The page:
Complementing the markets, Footscray’s small and fine-scaled businesses should be recognised as alternative models of urban vibrancy and participative, socioeconomic resilience.

These are highly interrelated practices, which help mitigate socio-economic inequity, while meaningfully contributing to and showcasing Melbourne’s multiculturalism.

This article was written in collaboration with Jimi Connor, designer and independent researcher. It is based on ongoing research projects with Tahj Rosmarin and Amanda Achmadi.

Authors: Sidh Sintusingha, Senior Lecturer in Landscape Architecture, University of Melbourne

Read more http://theconversation.com/when-a-suburbs-turn-for-gentrification-comes-75609

Today, Australia's Kyoto climate targets end and our Paris cop-out begins. That's nothing to be proud of, Mr Taylor


The kids are alright: young adult post-disaster novels can teach us about trauma and survival


6 Tips to Reduce Hot Water Costs


The Conversation


Prime Minister Interview with Ben Fordham, 2GB

FORDHAM: Thank you very much for talking to us. I know it's a difficult day for all of those Qantas workers. Look, they want to know in the short term, are you going to extend JobKeeper?   PRI...

Scott Morrison - avatar Scott Morrison

Prime Minister Scott Morrison interview with Neil Mitchell

NEIL MITCHELL: Prime minister, good morning.    PRIME MINISTER: Good morning, how are you?   MICHELL: I’m okay, a bit to get to I apologise, we haven't spoken for a while and I want to get t...

Scott Morrison - avatar Scott Morrison

Prime Minister Interview with Ben Fordham

PRIME MINISTER: I've always found that this issue on funerals has been the hardest decision that was taken and the most heartbreaking and of all the letters and, you know, there's been over 100...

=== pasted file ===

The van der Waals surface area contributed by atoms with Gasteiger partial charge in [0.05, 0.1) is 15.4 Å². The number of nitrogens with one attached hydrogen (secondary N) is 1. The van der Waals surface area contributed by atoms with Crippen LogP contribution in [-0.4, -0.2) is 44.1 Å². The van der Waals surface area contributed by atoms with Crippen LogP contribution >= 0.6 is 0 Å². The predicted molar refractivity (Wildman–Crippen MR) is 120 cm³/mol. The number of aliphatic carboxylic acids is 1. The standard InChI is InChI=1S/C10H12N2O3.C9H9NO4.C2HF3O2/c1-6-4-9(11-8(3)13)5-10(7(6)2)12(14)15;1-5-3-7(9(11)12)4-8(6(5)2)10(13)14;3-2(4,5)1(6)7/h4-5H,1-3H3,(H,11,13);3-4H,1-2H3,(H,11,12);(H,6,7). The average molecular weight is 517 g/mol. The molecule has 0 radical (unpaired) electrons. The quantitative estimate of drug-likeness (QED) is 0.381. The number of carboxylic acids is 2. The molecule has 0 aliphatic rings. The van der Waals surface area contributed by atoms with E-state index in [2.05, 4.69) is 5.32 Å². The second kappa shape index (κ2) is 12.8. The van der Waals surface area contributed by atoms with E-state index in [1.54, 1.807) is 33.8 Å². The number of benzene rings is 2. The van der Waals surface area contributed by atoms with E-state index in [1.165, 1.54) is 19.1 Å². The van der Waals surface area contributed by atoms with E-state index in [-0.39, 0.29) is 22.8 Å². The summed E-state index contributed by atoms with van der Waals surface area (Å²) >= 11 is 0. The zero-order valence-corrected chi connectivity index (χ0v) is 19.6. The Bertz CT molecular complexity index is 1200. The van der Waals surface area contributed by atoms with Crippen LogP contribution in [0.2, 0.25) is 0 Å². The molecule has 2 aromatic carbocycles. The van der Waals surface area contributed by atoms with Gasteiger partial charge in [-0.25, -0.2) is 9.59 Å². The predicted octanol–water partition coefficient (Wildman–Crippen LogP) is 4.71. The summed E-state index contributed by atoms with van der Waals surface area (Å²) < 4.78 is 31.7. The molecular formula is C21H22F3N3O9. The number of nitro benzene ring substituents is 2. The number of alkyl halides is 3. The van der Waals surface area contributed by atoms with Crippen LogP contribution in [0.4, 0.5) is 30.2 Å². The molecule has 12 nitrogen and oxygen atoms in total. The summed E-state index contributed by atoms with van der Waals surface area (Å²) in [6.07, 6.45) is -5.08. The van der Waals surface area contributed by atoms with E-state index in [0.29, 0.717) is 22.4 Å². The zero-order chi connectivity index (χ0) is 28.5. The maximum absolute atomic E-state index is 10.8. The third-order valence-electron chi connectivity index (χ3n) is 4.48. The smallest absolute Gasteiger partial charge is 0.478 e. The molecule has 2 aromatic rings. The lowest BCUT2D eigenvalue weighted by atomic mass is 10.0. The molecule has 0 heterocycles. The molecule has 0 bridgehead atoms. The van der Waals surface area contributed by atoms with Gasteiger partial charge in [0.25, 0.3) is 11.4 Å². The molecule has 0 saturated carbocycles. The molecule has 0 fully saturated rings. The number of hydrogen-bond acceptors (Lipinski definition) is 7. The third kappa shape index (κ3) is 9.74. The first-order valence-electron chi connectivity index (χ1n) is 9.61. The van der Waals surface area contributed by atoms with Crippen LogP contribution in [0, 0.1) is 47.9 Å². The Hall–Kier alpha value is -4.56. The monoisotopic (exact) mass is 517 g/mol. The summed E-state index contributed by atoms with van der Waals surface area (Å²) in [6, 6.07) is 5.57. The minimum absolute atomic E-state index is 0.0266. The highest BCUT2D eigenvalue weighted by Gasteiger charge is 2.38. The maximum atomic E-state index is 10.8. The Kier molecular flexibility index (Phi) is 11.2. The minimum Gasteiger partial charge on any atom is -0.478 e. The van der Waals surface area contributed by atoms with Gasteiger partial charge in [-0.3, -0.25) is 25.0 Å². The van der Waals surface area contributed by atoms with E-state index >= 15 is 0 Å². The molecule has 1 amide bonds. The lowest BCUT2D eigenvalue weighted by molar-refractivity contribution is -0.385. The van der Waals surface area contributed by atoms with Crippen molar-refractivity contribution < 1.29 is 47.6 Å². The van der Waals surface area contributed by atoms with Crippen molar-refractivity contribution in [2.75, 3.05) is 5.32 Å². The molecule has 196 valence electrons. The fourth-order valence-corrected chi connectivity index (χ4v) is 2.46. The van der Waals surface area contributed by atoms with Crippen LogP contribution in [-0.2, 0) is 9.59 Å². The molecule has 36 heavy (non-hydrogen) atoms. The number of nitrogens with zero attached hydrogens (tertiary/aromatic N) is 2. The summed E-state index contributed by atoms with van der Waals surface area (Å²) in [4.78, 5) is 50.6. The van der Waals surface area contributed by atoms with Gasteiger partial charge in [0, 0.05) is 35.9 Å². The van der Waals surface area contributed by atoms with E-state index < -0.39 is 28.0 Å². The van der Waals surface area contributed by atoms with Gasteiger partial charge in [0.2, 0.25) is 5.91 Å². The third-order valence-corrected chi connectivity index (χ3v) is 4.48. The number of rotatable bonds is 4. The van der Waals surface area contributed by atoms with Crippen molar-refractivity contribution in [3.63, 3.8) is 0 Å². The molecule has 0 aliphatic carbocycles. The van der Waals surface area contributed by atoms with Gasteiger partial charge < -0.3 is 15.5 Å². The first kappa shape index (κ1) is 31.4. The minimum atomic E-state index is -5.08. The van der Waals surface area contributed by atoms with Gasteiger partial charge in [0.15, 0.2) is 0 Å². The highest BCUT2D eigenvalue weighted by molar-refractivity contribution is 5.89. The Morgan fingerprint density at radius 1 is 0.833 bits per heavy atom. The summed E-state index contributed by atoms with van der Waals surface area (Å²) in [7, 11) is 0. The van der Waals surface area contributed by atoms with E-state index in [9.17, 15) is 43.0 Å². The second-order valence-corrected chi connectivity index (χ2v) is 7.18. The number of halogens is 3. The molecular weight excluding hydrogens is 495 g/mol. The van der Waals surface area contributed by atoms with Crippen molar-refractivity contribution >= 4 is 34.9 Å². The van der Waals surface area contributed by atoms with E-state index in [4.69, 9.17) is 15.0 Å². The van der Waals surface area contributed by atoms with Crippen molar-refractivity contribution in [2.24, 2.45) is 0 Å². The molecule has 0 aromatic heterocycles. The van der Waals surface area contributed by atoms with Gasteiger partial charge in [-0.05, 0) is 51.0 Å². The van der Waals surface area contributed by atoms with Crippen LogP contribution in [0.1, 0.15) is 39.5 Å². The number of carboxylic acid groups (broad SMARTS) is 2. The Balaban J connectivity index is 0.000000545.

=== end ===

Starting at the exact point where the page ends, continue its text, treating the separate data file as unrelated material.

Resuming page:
Scott Morrison - avatar Scott Morrison

Business News

SEO In A Time of COVID-19: A Life-Saver

The coronavirus pandemic has brought about a lot of uncertainty for everyone across the world. It has had one of the most devastating impacts on the day-to-day lives of many including business o...

a Guest Writer - avatar a Guest Writer

5 Ways Risk Management Software Can Help Your Business

No business is averse to risks. Nobody can predict the future or even plan what direction a business is going to take with 100% accuracy. For this reason, to avoid issues or minimise risks, some for...

News Company - avatar News Company

5 Ways To Deal With Unemployment and Get Back Into the Workforce

Being unemployed has a number of challenges and they’re not all financial. It can affect you psychologically and sometimes it can be difficult to dig your way out of a rut when you don’t have a job ...

News Company - avatar News Company

News Company Media Core

Content & Technology Connecting Global Audiences

More Information - Less Opinion